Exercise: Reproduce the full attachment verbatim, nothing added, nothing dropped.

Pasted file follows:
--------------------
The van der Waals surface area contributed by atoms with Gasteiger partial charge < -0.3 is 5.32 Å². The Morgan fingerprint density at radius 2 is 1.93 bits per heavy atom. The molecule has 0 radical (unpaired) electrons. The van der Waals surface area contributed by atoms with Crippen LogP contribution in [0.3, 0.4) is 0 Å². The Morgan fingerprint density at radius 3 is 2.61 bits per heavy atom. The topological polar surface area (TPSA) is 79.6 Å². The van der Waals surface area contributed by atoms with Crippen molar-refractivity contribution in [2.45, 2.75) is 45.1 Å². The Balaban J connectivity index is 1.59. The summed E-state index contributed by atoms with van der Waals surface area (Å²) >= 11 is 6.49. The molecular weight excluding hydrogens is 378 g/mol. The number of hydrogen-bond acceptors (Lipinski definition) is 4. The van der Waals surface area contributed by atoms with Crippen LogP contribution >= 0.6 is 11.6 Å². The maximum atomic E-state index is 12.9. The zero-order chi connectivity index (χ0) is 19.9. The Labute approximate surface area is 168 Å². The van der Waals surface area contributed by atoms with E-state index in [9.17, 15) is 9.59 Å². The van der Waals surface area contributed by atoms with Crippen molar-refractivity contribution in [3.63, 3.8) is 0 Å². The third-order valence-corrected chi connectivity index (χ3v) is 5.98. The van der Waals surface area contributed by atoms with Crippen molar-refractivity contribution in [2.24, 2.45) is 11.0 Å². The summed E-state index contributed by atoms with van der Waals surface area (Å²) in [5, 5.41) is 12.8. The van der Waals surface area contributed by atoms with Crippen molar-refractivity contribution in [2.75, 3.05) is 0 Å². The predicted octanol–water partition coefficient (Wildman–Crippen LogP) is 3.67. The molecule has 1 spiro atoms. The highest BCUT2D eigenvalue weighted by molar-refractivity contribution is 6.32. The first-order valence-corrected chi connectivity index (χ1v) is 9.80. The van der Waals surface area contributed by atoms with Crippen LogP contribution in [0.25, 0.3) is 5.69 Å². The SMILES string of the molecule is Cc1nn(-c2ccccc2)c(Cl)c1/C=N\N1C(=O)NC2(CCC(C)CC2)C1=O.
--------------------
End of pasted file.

The van der Waals surface area contributed by atoms with Gasteiger partial charge < -0.3 is 5.32 Å². The Morgan fingerprint density at radius 2 is 1.93 bits per heavy atom. The molecule has 0 radical (unpaired) electrons. The van der Waals surface area contributed by atoms with Crippen LogP contribution in [0.3, 0.4) is 0 Å². The Morgan fingerprint density at radius 3 is 2.61 bits per heavy atom. The topological polar surface area (TPSA) is 79.6 Å². The van der Waals surface area contributed by atoms with Crippen molar-refractivity contribution in [2.45, 2.75) is 45.1 Å². The Balaban J connectivity index is 1.59. The summed E-state index contributed by atoms with van der Waals surface area (Å²) >= 11 is 6.49. The molecular weight excluding hydrogens is 378 g/mol. The number of hydrogen-bond acceptors (Lipinski definition) is 4. The van der Waals surface area contributed by atoms with Crippen LogP contribution >= 0.6 is 11.6 Å². The maximum atomic E-state index is 12.9. The zero-order chi connectivity index (χ0) is 19.9. The Labute approximate surface area is 168 Å². The van der Waals surface area contributed by atoms with E-state index in [9.17, 15) is 9.59 Å². The van der Waals surface area contributed by atoms with Crippen molar-refractivity contribution in [3.63, 3.8) is 0 Å². The third-order valence-corrected chi connectivity index (χ3v) is 5.98. The van der Waals surface area contributed by atoms with Crippen molar-refractivity contribution in [2.24, 2.45) is 11.0 Å². The summed E-state index contributed by atoms with van der Waals surface area (Å²) in [5, 5.41) is 12.8. The van der Waals surface area contributed by atoms with Crippen molar-refractivity contribution in [2.75, 3.05) is 0 Å². The predicted octanol–water partition coefficient (Wildman–Crippen LogP) is 3.67. The molecule has 1 spiro atoms. The highest BCUT2D eigenvalue weighted by molar-refractivity contribution is 6.32. The first-order valence-corrected chi connectivity index (χ1v) is 9.80. The van der Waals surface area contributed by atoms with Crippen LogP contribution in [0.25, 0.3) is 5.69 Å². The SMILES string of the molecule is Cc1nn(-c2ccccc2)c(Cl)c1/C=N\N1C(=O)NC2(CCC(C)CC2)C1=O.